Wednesday, January 16, 2008

Left out in the cold

Some aboriginal communities in Canada, like for instance, the Crees and Inuit of Northern Québec, are lucky enough to have strong land claims on vast territories that are rich in coveted natural resources. I say they're lucky because the riches of their ancestral lands provide them with they potent leverage they need when negotiating agreements with corporations and governments.

In 1994, the Innus of Uashat mak Mani Utenam (near Sept-Îles, in the Côte-Nord region in Québec), successfully stroke a deal with Hydro-Québec for the development of the SM-3 basin and plant on the Ste-Marguerite river, which is situated at the heart of their traditional hunting grounds.

The Innu obtained close to $20 millions from Hydro-Québec as compensation for the destruction of their lands, and as funding for the reconstruction and preservation of other areas. They also obtained $300,000 per year for 50 years to subsidize hunting, trapping and fishing.

But the major benefit of this deal for the Innu are spelled out in terms of short and long term employment opportunities with Hydro-Québec and its subcontractors.

However, many Innu women noted that the benefits for women were practically inexistant, as the bulk of the jobs created by the SM-3 project belong to traditionally male fields, such as construction, truck driving, electricity, etc... Moreover, they complained that most of these jobs had been created on a short term basis only, and that the male leaders of the community had favoured unsustainable development in an attempt to gain political support from the population:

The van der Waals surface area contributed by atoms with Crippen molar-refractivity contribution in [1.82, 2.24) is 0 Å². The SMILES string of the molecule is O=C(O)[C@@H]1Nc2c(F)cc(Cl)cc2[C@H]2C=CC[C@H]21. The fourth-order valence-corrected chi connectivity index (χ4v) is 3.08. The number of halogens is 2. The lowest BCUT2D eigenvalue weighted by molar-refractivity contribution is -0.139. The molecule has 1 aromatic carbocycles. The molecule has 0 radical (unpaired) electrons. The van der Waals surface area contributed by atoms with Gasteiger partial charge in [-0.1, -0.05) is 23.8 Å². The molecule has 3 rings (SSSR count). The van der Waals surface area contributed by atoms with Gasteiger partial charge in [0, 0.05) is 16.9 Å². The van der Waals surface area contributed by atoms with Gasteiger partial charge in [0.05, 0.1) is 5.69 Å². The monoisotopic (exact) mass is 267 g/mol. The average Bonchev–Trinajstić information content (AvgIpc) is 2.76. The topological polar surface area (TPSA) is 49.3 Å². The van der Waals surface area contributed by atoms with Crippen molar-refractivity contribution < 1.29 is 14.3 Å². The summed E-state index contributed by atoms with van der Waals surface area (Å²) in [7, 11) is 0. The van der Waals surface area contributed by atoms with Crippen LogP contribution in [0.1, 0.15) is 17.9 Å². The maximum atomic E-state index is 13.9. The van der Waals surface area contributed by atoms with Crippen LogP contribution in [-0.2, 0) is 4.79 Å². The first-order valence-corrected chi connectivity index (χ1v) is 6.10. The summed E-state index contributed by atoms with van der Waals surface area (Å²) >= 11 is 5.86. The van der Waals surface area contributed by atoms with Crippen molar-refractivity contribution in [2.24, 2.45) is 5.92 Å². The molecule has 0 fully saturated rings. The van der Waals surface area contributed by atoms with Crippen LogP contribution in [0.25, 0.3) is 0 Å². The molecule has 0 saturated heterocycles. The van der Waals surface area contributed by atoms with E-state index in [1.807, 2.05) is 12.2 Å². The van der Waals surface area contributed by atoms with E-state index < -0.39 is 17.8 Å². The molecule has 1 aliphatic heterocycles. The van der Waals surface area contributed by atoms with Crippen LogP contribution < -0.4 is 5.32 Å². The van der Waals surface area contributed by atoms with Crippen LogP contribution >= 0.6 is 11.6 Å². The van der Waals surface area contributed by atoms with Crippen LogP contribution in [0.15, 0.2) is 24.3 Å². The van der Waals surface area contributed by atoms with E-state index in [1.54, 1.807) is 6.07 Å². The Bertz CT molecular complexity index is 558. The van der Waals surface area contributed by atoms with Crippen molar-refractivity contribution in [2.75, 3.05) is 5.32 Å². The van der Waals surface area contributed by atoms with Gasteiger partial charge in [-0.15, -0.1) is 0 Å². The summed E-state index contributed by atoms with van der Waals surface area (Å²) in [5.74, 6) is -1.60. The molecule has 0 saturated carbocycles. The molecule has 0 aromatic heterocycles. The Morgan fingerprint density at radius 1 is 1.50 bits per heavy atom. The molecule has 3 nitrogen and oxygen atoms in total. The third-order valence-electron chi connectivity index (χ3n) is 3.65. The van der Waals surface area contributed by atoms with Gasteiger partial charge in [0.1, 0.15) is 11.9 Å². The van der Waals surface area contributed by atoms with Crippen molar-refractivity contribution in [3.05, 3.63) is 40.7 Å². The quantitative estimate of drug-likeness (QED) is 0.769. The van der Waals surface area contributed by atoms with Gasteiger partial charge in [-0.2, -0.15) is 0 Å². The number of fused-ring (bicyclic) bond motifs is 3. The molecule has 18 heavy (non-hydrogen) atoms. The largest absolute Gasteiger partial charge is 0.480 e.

Kathleen Saint-Onge, qui a été directrice adjointe de l’emploi, de la formation et du développement au Conseil de bande et qui, à ce titre, a participé aux travaux de la SOTRAC, s’est battue en vain pour obtenir un centre de formation professionnel, plutôt que de créer des emplois temporaires qui ne profitent qu’aux hommes. «La plupart des gens autour de la table étaient tous des hommes d’expérience. J’étais trop jeune pour leur faire face et le Conseil de bande voulait créer immédiatement des emplois». Kathleen déplore ce manque de vision à long terme. «On ne mise pas sur le développement durable dans la plupart des communautés... parce qu’il n’y a pas de capital politique à faire».

Hydro's response? Well, how could they have possibly known that women would not benefit from these jobs?

Ces commentaires étonnent Richard Laforest, représentant d’Hydro-Québec à la SOTRAC. Que les femmes aient éprouvé de la difficulté à se faire entendre ne lui a jamais effleuré l’esprit. «À ma connaissance, aucun projet pour les femmes ne nous a été présenté», dit-il, tout en reconnaissant que les critères pour les travaux rémédiateurs ou les activités traditionnelles ne les favorisent pas vraiment.

There you go. *sigh* It's so easy to hid you head in the sand, while patting yourself on the back for being to generous towards those poor Aboriginals...


The Innu of Uashat mak Mani Utenam are currently involved in negotiations with Consolidated Thomson with respect to the Bloom Lake iron mining project. Let's just hope that the interests of women will be taken into account this time, and that they'll be able to reap substantially equal benefits as the male half of the community.

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